The food at Syrah, Hyatt Regency Delhi
Imagine a sleek swimming pool surrounded by foliage on three sides. You’re sitting on the fourth side, drinking a Nymph (a refreshing cocktail made of vodka, sweet vermouth, elderflower, lime, fresh basil, oleo saccharum and ginger ale) while your friend opts for a beautifully versatile Merlot and Shiraz blend. Your only task for the evening is to devour beautifully patterned blue-and-white platter upon mezze platter. You might be forgiven for forgetting that we’re in the middle of a pandemic, save for the fact that the waitstaff are all wearing masks and the next set of diners is seated at a safe distance. You might even think you’re on holiday in Beirut or Amman or Damascus. But if you can’t travel to these cities right now, the Hyatt Regency Delhi’s new Eastern Mediterranean restaurant, Syrah, makes for a pleasant, comforting, if predictable backup option.
It’s not easy to open a new restaurant these days, for obvious reasons. Syrah was scheduled to open months ago but had to wait because of the lockdown. At the moment, the restaurant, which has both a cool, modern-looking indoor section and romantic al fresco seating, is only serving dinner from Wednesday to Saturday, with plans to include a party space post-Covid. The situation also meant that the team had to get new chefs, who literally joined the team two months ago. Chef de cuisine Mohamed Hussein Ibrahim Kasem doesn’t complain, though. The Grand Hyatt Dubai alumnus tells us that he jumped at the chance to get on a plane and serve up traditional Levantine food to Delhi.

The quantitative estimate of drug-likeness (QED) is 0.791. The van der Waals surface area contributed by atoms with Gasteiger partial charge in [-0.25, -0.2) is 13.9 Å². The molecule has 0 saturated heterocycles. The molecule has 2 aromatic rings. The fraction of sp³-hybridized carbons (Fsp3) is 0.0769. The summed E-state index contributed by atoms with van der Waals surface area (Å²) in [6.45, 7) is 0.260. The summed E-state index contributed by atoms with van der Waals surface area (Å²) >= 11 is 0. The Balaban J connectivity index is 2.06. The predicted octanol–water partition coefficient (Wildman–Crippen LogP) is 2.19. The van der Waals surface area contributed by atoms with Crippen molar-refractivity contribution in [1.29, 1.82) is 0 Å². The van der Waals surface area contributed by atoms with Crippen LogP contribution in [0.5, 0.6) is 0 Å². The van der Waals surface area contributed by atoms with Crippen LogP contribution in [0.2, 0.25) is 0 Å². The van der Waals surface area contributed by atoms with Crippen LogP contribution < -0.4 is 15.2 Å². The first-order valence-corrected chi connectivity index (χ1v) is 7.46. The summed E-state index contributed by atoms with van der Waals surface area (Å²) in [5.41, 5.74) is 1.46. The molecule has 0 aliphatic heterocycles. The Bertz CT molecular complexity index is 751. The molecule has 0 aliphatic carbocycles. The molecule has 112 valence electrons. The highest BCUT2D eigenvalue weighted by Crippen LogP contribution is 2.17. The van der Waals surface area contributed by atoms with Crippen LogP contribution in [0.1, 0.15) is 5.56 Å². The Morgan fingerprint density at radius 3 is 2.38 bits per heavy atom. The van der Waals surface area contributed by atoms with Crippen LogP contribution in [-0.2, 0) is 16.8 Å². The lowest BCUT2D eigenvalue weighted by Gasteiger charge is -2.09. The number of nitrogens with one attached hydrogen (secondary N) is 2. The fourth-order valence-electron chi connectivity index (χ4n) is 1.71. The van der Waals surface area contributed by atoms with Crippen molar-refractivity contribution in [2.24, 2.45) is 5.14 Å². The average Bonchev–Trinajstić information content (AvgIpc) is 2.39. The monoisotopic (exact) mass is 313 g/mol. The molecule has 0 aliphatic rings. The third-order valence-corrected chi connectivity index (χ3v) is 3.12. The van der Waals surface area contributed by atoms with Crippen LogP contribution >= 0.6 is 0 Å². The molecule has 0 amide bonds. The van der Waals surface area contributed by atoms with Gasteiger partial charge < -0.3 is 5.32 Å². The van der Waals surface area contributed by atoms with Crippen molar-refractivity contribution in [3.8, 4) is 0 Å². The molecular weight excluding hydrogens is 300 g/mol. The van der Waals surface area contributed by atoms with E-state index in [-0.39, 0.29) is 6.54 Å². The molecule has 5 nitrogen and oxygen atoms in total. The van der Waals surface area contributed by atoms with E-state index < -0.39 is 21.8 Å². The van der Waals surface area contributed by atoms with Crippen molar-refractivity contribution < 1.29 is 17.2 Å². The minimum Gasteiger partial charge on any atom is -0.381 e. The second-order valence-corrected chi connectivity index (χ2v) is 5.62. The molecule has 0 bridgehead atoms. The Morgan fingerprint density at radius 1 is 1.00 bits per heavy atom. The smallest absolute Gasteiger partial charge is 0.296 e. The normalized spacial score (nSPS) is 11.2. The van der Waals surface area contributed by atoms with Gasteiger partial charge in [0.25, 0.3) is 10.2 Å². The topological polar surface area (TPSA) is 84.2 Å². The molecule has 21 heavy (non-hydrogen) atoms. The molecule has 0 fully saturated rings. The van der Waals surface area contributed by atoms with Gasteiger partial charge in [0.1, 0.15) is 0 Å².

Traditional is a word you think of a lot as you go through the menu. Levant is not one homogenous region, as it includes Syria, Lebanon, Jordan, Israel, Palestine and parts of Turkey – but the menu at Syrah focuses firmly on the classics of Middle Eastern food that many will be familiar with.
We begin with the aforementioned drinks and a cold mezze platter. The pita bread is soft and hot, hummus is creamy and olive-tinged, the beetroot moutabel is nutty and comforting, while the raheb (charcoal-grilled eggplant salad) and muhammara (red capsicum with chilli, breadcrumbs, nuts, lemon juice, olive oil and pomegranate molasses) are serviceable, though the latter could do with a bit more chilli. But the real winner here is the warak enab – grape leaves stuffed with rice, tomatoes, onion and parsley cooked in olive oil. An umami flavour bomb, it is the most exciting dish of the evening.
The sambousek (pastry stuffed with minced lamb) with the casing is comforting, crisp and very welcome on a November night in Delhi. But the kibbeh (deep-fried minced lamb meat) is a one-note dish that could really use the delicate nuance of mint and other herbs. We try the lentil soup that comes after, but wisely choose to save space instead for the grills that are on their way. The meal now picks up pace with the chilli and garlic marinated chicken, char-grilled prawns and lamb chops, all of which are well done and accompanied by some more of that golden, heartwarming pita. And we end with a selection of desserts (skip the date brownie and vanilla ice cream and stick the baklava and Umm Ali (bread pudding) that round off the evening rather nicely.
Given that Delhi has no dearth of restaurants serving food from the Middle East, one does wonder why the Hyatt would choose to launch a menu with little experimentation. The chef himself is keen to experiment but wants to get the basics right first, and that makes sense, even if it means more adventurous diners will need to wait a bit.
How the restaurant will innovate in the post-Covid world remains to be seen, but for now, it is a place where, for a while, you forget that Covid exists and that in itself is something. If you’re looking for a safe, no-surprises, beautiful date place, Syrah has you covered.
Syrah opens to the public on 27 November. Wednesday to Saturday, 7-11.30 pm. Approx price for two: Rs3,500 plus taxes for food only. Syrah, Hyatt Regency Delhi, Ground Floor, Bhikaji Cama Place, RK Puram, New Delhi